Now...having said all that, YIKES! It is not my design aesthetic at all!  The geometric shapes and animal print, No thank you! The all black exterior looked like it had been in a fire. But I still love them. And some people love their design style. I hope they keep going and going.  

Edit* I went and read some of the criticisms after I posted and WTF?  I'm confused by people with zero investment in Detroit who are concerned that these two guys who live in this city and own a business in this city aren't personally invested enough.  Just lets think about that one for a minute ok?  I guess it would be better if no one did anything while we wait for someone to do something.  Many of these house were abandon for years.  There is a good chance that in a house that is $70,000 and 90 years old that someone along the way tiled over tile, or put flooring in over flooring or painted over lead paint.  Don't worry about lead pipes because the pipes were stripped and stolen a long time ago.  

You would know better than me, being from the area.  The only thing I am leery about is the electric and plumbing since many of the houses have sat abandoned for so long.  Their budgets seem too small to cover that.  The houses do spruce up the neighborhoods instead of having a dilapidated eyesore next to you and I guess the design is in the eye of the buyer.  Keith is just sometimes way off the train tracks for me as far as his designs.  But in the end I am sure someone is proud to be an owner of an affordable house instead of paying rent.  It gives you a good feeling and more stake in the game.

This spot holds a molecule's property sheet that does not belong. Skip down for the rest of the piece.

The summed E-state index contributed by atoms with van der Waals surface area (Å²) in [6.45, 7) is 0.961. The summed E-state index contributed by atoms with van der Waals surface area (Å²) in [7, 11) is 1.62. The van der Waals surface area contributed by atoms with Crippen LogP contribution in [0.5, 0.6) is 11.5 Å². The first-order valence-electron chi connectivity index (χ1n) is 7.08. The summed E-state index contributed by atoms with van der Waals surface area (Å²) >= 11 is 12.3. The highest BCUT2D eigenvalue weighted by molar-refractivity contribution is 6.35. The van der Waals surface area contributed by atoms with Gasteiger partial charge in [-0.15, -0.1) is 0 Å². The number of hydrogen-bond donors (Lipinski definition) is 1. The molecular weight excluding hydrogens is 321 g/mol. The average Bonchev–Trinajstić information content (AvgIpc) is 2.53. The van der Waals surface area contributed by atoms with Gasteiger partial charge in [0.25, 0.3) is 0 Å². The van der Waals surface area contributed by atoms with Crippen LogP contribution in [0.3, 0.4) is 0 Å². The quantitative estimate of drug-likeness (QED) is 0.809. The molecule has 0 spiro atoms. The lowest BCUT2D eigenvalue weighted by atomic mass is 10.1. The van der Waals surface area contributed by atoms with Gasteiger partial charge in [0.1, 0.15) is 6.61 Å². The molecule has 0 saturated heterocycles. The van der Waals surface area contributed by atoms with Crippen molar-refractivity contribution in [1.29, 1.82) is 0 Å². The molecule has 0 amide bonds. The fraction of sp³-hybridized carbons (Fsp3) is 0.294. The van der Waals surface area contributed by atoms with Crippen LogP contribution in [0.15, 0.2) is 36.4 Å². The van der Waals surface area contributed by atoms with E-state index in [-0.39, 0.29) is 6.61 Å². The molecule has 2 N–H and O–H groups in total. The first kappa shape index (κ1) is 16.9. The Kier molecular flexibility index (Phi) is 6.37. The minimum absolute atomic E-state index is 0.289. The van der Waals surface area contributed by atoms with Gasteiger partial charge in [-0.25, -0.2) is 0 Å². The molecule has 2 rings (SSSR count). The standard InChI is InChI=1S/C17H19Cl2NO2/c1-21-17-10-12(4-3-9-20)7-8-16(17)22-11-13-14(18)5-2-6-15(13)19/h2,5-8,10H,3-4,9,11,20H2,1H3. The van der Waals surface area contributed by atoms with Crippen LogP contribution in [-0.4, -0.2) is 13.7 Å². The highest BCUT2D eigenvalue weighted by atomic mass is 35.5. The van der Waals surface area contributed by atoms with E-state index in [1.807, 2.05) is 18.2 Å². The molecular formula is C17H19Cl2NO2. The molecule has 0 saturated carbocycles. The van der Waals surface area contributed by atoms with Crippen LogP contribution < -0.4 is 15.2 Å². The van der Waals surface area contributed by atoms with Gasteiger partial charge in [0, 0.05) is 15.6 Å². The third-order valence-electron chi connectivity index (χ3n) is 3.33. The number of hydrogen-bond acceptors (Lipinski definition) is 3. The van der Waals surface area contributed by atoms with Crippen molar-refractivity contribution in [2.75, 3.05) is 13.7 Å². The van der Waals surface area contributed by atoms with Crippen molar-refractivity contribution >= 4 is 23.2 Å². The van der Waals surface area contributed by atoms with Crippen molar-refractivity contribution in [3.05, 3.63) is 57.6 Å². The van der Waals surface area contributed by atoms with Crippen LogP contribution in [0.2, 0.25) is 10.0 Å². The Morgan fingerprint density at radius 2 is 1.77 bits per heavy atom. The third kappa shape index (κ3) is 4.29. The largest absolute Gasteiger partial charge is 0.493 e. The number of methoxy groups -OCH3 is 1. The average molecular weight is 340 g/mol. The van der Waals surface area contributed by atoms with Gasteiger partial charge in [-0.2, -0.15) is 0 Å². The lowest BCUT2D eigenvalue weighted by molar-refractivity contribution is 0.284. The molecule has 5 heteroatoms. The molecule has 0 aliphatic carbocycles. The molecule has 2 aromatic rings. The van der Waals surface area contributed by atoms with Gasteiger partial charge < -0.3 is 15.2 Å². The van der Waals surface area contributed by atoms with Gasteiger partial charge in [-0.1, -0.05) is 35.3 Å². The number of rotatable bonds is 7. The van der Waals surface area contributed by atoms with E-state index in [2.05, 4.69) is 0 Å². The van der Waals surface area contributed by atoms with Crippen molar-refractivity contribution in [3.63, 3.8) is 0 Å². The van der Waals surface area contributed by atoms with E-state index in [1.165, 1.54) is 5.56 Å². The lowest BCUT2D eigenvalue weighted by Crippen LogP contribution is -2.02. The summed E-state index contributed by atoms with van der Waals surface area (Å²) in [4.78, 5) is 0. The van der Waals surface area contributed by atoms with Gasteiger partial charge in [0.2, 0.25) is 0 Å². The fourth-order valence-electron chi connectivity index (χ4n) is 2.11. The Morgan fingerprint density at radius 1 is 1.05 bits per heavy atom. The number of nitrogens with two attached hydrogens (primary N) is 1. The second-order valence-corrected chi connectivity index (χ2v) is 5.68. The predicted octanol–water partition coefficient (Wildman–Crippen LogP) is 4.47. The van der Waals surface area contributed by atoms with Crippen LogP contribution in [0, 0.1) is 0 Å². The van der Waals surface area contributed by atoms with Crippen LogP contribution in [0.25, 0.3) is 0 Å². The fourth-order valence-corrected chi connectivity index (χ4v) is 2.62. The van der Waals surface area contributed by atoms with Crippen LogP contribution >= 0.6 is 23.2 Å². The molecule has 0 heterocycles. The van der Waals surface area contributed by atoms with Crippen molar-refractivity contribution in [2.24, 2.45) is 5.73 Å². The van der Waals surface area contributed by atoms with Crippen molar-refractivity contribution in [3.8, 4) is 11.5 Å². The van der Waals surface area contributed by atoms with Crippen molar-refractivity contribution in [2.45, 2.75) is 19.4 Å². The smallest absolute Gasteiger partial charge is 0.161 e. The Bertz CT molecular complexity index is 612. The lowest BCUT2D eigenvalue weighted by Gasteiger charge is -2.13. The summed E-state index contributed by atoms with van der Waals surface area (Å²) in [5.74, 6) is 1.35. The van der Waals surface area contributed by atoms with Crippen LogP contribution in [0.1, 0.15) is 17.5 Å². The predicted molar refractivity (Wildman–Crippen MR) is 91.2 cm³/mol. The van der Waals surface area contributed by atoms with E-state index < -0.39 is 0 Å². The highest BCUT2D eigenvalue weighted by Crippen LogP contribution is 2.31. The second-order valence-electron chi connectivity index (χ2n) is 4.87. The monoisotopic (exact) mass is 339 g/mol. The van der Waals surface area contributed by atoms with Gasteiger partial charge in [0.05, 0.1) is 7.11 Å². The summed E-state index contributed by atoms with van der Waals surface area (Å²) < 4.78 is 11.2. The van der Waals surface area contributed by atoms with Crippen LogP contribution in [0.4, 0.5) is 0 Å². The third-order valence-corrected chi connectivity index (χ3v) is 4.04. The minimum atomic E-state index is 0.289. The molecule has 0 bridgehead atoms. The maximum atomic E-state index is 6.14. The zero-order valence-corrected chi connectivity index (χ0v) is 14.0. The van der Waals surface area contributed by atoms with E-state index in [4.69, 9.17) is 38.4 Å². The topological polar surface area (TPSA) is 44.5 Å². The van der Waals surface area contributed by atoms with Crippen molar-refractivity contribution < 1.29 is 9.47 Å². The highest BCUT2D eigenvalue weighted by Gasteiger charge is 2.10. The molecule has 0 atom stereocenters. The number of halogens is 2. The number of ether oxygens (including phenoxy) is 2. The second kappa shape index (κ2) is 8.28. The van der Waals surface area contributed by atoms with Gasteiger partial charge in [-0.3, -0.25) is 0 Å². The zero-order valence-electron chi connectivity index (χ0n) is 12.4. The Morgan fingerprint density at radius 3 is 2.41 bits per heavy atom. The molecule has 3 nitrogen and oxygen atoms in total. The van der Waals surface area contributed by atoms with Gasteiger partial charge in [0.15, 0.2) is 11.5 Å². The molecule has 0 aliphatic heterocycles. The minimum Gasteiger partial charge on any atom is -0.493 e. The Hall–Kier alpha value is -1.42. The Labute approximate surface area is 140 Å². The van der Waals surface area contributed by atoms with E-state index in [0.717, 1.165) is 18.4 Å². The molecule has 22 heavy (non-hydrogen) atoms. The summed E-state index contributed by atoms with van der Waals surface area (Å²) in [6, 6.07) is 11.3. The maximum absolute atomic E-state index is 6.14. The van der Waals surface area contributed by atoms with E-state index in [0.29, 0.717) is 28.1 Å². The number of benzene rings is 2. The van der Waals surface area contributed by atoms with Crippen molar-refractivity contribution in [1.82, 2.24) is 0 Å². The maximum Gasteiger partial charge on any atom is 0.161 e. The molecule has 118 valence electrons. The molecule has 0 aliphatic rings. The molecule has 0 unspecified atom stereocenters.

Edited by justdoit10 · Reason: spelling
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2 hours ago, buttersister said:

I didn’t catch if the D pride house had a buyer. Not believing the weird, FU, everybody, house sale went through. Why no open house? Putting up a sign and inviting the neighbors over doesn’t count. Where were all those creative people in town? I know they’re there. In town, that is.

The neighbors are super nice, though.

They said it sold for 75k at the end of the show.

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The Mod house or whatever they called it was certainly colorful, but who paints the ceiling as a part of the wild wall colors?     The one upstairs bedroom was lovely, except for the candles/cowboy thing.       I guess the cut outs are to maximize the light into the closed off floor plans, but still kind of odd to me.    I wouldn't use wallpaper either.   I've never liked wallpaper, and having to remove even peel and stick would irritate me.    Wallpaper is so specific to individual taste, but the fact that they often use peel-and-stick would make it easier to change out if you didn't like it, or remove and paint.       I wasn't all that fond of either house. except to see on TV.      

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15 hours ago, justdoit10 said:

The only thing I am leery about is the electric and plumbing since many of the houses have sat abandoned for so long.  Their budgets seem too small to cover that. 

One of the guys said the electric/plumbing in one of the houses was "pretty much" in good shape. Not sure what that means exactly, so leery is right.